No two persons ever read the same book. --Edmund Wilson

Sunday, June 05, 2016

2016/32: The Ides of April -- Lindsey Davis

As a female I had no rights at all in matters of law, but why let that stop me? [loc. 116]

I found the later Falco books hard going -- I think I'd missed a couple in the series, and lost track of the large cast -- but was in the mood for Ancient Rome, so decided to give the Flavia Albia books a try. Albia is the adopted British daughter of Marcus Didius Falco and Helena Justina. At the beginning of The Ides of April, she is in her late twenties, a widow, living alone in the Aventine and working as a private investigator. As a woman, she has few rights, but Albia is stubborn and clever and determined. And -- essential in the turbulent, repressive society of Domitian's Rome -- she's cynical.

Albia investigates the case of a woman who died in strange circumstances, and discovers that there have been a number of similar, and similarly inexplicable, deaths all over the city. 'No explanations, and no mark on them.' She is helped by the dashing young archivist Andronicus, and eventually by the less dashing, less young Tiberius: the two do not like one another, for reasons that neither will explain to Albia. Both are connected with the aedile Manlius Faustus, who seems to be implicated in the deaths somehow.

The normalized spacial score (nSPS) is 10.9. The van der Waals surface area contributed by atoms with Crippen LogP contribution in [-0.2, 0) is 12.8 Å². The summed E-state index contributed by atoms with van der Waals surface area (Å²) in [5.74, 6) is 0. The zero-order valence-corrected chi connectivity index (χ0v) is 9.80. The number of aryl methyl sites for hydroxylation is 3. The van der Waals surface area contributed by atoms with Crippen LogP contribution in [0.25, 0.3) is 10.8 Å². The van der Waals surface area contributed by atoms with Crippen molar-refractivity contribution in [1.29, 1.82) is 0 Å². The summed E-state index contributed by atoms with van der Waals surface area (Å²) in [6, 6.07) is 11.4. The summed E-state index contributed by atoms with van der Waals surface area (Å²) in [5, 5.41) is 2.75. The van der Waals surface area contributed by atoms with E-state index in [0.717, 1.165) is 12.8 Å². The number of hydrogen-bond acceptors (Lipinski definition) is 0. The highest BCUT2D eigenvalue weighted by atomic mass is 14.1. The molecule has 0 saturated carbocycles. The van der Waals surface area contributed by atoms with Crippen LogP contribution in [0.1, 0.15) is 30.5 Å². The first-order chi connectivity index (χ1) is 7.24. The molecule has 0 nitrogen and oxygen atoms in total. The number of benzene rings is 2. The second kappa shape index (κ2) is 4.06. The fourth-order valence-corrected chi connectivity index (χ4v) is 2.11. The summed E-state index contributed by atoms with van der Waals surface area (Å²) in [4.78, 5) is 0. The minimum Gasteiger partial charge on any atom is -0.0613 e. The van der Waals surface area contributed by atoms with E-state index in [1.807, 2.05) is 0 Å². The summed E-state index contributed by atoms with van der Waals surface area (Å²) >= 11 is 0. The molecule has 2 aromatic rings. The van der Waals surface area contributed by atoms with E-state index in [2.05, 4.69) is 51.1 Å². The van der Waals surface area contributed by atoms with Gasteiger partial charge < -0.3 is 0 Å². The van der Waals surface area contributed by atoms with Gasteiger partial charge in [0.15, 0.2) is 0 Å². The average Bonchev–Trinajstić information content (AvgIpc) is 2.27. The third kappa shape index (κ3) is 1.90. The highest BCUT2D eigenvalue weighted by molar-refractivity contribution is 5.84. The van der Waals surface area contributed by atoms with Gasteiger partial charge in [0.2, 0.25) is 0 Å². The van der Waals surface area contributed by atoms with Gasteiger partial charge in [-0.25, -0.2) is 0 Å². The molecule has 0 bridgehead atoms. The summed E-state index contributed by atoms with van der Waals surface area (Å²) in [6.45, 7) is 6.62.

Also, it's nearing the Cerialia -- the Games of Ceres -- in which wild foxes are burnt alive, respectable women dress in fake Hellenic costume, and there are more tourists than ever. (Albia does not like tourists.)

Quite a few reviewers have mentioned Albia's bitterness and cynicism, and the chip on her shoulder. I did not notice this, which may be because I am equally bitter and cynical! I rather liked Albia, who is adept at making the most of her limited opportunities and maintains her dignity despite some trying circumstances. And I find Davis' depiction of life as a woman in Imperial Rome wholly convincing.

For those expecting cameos from Falco et cetera, these are minimal and Davis -- rightly, I think -- doesn't linger on them. This is Albia's story, and I found it interesting enough to read the second one immediately after the first.

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